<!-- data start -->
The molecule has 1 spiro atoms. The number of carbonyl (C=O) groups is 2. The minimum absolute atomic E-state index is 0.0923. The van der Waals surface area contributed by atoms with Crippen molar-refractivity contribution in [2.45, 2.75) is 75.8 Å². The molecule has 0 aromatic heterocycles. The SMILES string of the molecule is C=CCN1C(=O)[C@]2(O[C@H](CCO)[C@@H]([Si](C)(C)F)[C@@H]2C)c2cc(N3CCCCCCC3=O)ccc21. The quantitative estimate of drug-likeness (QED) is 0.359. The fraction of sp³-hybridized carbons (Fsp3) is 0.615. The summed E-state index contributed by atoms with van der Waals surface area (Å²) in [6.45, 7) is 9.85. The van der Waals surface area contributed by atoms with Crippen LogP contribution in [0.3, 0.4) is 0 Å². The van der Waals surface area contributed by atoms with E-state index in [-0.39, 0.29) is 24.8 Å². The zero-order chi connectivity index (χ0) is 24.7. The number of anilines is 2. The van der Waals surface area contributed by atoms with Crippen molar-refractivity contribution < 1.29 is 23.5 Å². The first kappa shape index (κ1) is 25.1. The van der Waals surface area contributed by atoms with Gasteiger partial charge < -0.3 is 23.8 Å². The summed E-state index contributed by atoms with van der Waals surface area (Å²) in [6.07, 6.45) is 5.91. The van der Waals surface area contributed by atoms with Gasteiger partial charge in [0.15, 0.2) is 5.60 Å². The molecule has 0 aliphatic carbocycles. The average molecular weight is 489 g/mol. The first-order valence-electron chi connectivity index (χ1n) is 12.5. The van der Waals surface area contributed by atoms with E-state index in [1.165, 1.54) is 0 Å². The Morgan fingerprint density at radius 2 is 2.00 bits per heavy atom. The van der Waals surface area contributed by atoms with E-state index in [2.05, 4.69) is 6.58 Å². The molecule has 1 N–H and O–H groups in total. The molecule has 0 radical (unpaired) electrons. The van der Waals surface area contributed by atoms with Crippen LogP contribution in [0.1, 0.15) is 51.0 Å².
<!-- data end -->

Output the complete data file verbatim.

The molecule has 1 spiro atoms. The number of carbonyl (C=O) groups is 2. The minimum absolute atomic E-state index is 0.0923. The van der Waals surface area contributed by atoms with Crippen molar-refractivity contribution in [2.45, 2.75) is 75.8 Å². The molecule has 0 aromatic heterocycles. The SMILES string of the molecule is C=CCN1C(=O)[C@]2(O[C@H](CCO)[C@@H]([Si](C)(C)F)[C@@H]2C)c2cc(N3CCCCCCC3=O)ccc21. The quantitative estimate of drug-likeness (QED) is 0.359. The fraction of sp³-hybridized carbons (Fsp3) is 0.615. The summed E-state index contributed by atoms with van der Waals surface area (Å²) in [6.45, 7) is 9.85. The van der Waals surface area contributed by atoms with Crippen LogP contribution in [0.3, 0.4) is 0 Å². The van der Waals surface area contributed by atoms with E-state index in [-0.39, 0.29) is 24.8 Å². The zero-order chi connectivity index (χ0) is 24.7. The number of anilines is 2. The van der Waals surface area contributed by atoms with Crippen molar-refractivity contribution < 1.29 is 23.5 Å². The first kappa shape index (κ1) is 25.1. The van der Waals surface area contributed by atoms with Gasteiger partial charge < -0.3 is 23.8 Å². The summed E-state index contributed by atoms with van der Waals surface area (Å²) in [6.07, 6.45) is 5.91. The van der Waals surface area contributed by atoms with Gasteiger partial charge in [0.15, 0.2) is 5.60 Å². The molecule has 0 aliphatic carbocycles. The average molecular weight is 489 g/mol. The first-order valence-electron chi connectivity index (χ1n) is 12.5. The van der Waals surface area contributed by atoms with E-state index in [1.165, 1.54) is 0 Å². The Morgan fingerprint density at radius 2 is 2.00 bits per heavy atom. The van der Waals surface area contributed by atoms with E-state index in [2.05, 4.69) is 6.58 Å². The molecule has 1 N–H and O–H groups in total. The molecule has 0 radical (unpaired) electrons. The van der Waals surface area contributed by atoms with Crippen LogP contribution in [0.1, 0.15) is 51.0 Å².